Becks to the Future

Becks to the Future

Next Tuesday the curtain rises on what will likely be the final act of an engrossing biopic trilogy set in Los Angeles. To date, it has been equal parts expectation and intrigue; the story has weaved from the sun drenched hills of Hollywood, through the foggy streets of old London town, and via the cutthroat politics and fashionistas of modern Milan. As most of LA anticipates Captain America being the smash hit of the summer, one corner of the City of Angels is hoping it will be a blockbuster year for the Lord of Leytonstone. That’s right, Beckham’s back, baby!

It has been hard to ignore the previews that have been doing the rounds all winter. Once more our protagonist was pictured in amongst the simple, hard-working folks of Olde Londonee Towneee. Testing the limits of his physical and mental powers against some nippy weather and a bit of rain, whilst holed up at St. Tottenham Hall for Chaps. The sequence was two parts Rocky training montage, one part Harry Potter. We catch a glimpse of the charm that keeps us coming back for more, as the ever youthful David buys his teammates at St. Tottenham’s his favourite boyhood meal of Wet Pie and Chips. All set to that provocative pub-piano soundtrack.

It was a highly anticipated reintroduction to the character of David ‘Becks’ Beckham. Over the course of this four-year, going on five, cinematic franchise, the LA fans have experienced a veritable rollercoaster of emotion, perched on the shoulder on this Cockney Colossus.

Who can forget the exuberant opening scene of the first film? The dramatic twelve-minute sequence begins as we hear the pulsating crowds of the Santiago Bernabéu on the final day of the season. From a black screen we cut straight to the glistening hero in spectacular low-angle, wide shot, poised to strike another perfect free kick. The crack of his boot is echoed in the audible crack of the goalposts as the ball smashes into the net! El Galáctico (as the Madrid fans know him) scores five goals, the final one reducing the goalposts to dust. As he strides from the pitch to his personal jet (that he pilots himself, of course), players beg him to stay. He turns to Madrid manager Fabio Capello, uttering the infamous line: “I might be back! See you in New Wembley!” Capello bursts into tears.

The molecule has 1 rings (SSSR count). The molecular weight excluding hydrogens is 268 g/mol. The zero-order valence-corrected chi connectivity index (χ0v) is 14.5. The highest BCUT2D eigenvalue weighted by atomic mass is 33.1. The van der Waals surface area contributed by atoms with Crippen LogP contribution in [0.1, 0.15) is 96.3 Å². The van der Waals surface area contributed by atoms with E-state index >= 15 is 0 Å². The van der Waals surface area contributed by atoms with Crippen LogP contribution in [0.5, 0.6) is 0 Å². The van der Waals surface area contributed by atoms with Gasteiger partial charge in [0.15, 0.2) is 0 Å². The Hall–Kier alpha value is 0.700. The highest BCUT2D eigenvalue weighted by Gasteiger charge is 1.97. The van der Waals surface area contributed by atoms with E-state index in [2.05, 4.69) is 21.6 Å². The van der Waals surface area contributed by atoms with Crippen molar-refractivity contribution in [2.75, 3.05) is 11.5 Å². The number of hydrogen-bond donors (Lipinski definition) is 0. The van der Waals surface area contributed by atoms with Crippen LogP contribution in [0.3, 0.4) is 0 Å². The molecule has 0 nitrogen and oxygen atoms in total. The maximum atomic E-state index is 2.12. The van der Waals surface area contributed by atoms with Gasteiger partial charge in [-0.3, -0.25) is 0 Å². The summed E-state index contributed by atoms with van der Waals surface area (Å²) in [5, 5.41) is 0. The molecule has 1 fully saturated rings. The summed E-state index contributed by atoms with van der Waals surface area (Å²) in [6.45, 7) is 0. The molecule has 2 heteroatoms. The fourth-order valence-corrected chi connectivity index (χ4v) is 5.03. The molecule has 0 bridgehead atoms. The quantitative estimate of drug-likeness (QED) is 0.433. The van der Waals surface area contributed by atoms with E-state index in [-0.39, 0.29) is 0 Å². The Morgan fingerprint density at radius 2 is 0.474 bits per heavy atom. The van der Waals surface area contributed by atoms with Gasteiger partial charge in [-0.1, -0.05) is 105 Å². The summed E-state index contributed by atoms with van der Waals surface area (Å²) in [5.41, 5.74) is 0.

Admittedly, the first film is more style over substance. Heavily choreographed action sequences string the narrative together, including the infamous ‘epileptic seizure scene’; a ten-minute sequence of paparazzi flashes, as Sir Becks is introduced to the adoring masses on the steps on the Los Angeles Coliseum.

Then came the darker, brooding second film, a much more tempered and complex character study. The honeymoon is over. Beckham’s head is turned by Milan, but then ditched and left to face the music back in LA, where jealous fans tug at his insecurities. Will he play? Won’t he? Part-time player, or part-time movie star? Then the crushing disappointment of injury ends the dream of getting thumped by Germany at the World Cup. Beckham cuts a lonely figure on the England bench, wrapped behind a grey three-piece of angst and despair. His external world physically reflecting his internal struggle. Will SuperBecks tear open that Marks and Spencer suit of servitude, to reveal a hero’s spandex and cape? I think we all hope so.

And so the anticipation builds for what the conclusion will hold for our hero. Will he emerge to lift the new Galaxy Galácticos from the back streets of Carson, to the pantheon of MLS gods? Or, in a trendy new twist, is our hero set to go out on penalties in the semi-final to Sporting Kansas City (but learn a valuable lesson along the way)? Depending upon how these final storylines are resolved, will determine the lasting impression of Becks of Beverly Hills and whether his American experiment will go down as a classic of modern sports cinema, or just an empty, over-hyped merchandise exercise.

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